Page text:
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The library as a communicative platform

The Day’s project inspired librarians from Sumy and Zaporizhia to conduct an intellectual online game for kids
10 September, 17:45

Shortly before the Ukrainian Independence Day, Sumy Regional Universal Research Library and Zaporizhia Regional Library for Youth implemented a joint innovative project. Children from the two cities played an intellectual online game. According to the organizers, its goal was to learn more about the cities and regions of Ukraine and select interesting routes for future trips. Young Sumy residents answered questions about Zaporizhia, while youths from Zaporizhia tested their knowledge of the city of Sumy. The project was enabled by free Internet access available at both libraries.

According to the head of Sumy region’s libraries’ PR office Tetiana Hryshchenko, the project’s idea arose after The Day’s editor-in-chief’s visit to Sumy. The Sumy issue of the newspaper’s glossy supplement Route No. 1, presented to the librarians by Larysa Ivshyna, was well-liked by them. “We  found supporters among our colleagues in Zaporizhia, and the work has begun in the earnest,” Hryshchenko told us.

While playing the game, the competition’s participants learned the origin of Khortytsia Island’s name and meaning of mysterious stone circles found on it as well as what gift Sumy received from Sumy community in Kyiv on Europe Day and what it symbolizes. The two teams, called The Sumy Girls and The City of Z, searched for answers to these questions, as well as other, both difficult and funny ones, using electronic and print resources of their respective libraries.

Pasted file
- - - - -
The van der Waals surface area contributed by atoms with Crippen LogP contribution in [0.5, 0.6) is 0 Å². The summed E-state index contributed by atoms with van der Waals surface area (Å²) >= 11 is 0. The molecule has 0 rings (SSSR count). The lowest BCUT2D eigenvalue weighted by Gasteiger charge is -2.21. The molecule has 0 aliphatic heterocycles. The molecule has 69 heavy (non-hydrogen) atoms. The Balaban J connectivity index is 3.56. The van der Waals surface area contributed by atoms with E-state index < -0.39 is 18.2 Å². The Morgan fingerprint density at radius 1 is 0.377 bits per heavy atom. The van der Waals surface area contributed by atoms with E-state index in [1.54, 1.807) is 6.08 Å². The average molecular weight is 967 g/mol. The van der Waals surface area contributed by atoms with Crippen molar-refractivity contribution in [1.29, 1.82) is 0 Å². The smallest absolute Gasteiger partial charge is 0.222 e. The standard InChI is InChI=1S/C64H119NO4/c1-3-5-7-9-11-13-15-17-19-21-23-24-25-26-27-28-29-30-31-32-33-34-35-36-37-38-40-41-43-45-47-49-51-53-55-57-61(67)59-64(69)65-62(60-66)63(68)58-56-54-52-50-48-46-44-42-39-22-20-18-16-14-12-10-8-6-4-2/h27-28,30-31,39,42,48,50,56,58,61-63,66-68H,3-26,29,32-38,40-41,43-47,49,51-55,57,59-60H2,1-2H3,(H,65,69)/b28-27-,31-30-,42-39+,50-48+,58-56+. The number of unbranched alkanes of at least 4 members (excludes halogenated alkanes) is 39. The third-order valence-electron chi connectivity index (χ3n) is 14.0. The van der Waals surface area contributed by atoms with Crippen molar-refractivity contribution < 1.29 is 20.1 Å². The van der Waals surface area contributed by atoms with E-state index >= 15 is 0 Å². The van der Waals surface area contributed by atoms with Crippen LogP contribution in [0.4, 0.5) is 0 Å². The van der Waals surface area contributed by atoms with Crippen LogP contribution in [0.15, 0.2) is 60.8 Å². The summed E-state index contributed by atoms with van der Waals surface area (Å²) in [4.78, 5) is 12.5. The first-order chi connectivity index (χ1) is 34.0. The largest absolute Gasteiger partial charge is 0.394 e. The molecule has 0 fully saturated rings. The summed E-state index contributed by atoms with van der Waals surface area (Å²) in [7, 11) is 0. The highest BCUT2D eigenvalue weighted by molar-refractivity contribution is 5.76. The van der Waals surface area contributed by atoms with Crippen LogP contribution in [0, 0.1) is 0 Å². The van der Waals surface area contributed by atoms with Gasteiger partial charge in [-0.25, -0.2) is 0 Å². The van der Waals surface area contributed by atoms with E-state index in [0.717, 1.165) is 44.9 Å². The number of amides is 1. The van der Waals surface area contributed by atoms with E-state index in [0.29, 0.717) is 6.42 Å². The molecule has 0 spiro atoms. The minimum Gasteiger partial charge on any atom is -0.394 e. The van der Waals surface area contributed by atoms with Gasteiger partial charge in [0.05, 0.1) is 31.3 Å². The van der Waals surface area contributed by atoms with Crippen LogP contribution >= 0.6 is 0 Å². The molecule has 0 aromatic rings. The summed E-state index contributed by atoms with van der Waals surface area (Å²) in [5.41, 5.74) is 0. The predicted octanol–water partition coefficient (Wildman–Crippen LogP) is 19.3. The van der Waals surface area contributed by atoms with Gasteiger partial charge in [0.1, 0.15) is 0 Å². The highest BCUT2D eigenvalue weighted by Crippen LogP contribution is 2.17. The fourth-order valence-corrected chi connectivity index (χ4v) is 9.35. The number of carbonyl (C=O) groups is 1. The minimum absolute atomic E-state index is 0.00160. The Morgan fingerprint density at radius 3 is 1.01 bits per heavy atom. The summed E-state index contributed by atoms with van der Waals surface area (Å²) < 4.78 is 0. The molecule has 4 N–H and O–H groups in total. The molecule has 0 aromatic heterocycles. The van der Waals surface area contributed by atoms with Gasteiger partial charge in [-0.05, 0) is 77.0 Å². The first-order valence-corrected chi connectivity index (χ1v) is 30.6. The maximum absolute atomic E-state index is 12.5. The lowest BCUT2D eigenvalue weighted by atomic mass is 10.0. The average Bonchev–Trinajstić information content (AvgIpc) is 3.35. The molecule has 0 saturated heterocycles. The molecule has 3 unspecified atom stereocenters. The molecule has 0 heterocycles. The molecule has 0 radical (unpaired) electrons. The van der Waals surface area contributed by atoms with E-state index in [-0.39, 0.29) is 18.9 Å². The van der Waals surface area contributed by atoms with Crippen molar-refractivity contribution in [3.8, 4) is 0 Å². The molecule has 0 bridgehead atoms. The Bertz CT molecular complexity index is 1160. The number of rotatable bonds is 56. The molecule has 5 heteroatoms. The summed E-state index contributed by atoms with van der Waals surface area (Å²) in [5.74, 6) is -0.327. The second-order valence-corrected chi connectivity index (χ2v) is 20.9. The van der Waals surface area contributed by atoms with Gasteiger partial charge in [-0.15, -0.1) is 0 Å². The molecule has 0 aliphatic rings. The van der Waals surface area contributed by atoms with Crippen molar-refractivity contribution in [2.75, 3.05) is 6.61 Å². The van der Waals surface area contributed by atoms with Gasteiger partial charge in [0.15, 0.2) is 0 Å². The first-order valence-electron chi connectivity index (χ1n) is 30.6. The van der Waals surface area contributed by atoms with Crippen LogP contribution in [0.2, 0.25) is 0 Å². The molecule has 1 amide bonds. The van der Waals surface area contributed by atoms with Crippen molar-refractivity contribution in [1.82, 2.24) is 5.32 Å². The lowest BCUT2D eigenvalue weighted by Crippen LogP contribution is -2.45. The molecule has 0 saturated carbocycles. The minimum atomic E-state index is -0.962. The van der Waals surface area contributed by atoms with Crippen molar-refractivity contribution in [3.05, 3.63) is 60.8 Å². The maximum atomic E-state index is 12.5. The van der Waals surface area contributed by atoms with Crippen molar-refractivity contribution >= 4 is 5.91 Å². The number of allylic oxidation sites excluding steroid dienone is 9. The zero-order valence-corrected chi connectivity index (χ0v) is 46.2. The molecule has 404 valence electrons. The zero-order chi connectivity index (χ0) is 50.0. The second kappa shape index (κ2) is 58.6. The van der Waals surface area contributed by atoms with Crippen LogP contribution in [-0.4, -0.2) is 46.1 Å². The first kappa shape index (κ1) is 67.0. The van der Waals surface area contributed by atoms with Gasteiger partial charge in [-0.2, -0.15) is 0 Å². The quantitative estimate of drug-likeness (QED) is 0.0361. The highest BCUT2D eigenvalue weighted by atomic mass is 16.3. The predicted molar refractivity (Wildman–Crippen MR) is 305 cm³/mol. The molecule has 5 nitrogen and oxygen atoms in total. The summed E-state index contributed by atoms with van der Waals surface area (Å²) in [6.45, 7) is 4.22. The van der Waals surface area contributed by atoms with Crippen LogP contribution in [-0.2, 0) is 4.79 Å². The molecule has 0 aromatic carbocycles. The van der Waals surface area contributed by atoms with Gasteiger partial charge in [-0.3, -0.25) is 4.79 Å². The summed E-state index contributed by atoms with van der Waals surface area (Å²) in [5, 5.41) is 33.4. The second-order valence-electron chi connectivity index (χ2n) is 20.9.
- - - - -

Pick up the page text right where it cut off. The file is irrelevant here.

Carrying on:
As it turned out, Sumy and Zaporizhia have much in common, in particular the history of the Ukrainian Cossacks. For example, the last leader of Zaporizhian Sich Petro Kalnyshevsky was a native of Sumy region, while Ivan Sirko in Ilya Repin’s painting Reply of the Zaporizhian Cossacks to Sultan Mehmed IV of the Ottoman Empire was modeled after General Mikhail Dragomirov, a veteran of Russo-Turkish War, who was also born in Sumy region, namely in Konotop. Many famous Sumy natives live in Zaporizhia now, including Olympic weightlifting champion Leonid Zhabotynsky and historian Fedir Turchenko. Both cities once had their main streets known as Soborna (Cathedral), but if Sumy residents had the original name restored, the Zaporizhia street is still named after Vladimir Lenin. Interestingly, Soborna Street in Sumy is just 480 meters long, while Lenina Avenue in Zaporizhia is Europe’s longest at 12 kilometers.

According to the game’s participants, this event demonstrated the depth of historical and cultural links between different regions of our country as well as artificiality and hollowness of all attempts to divide them.

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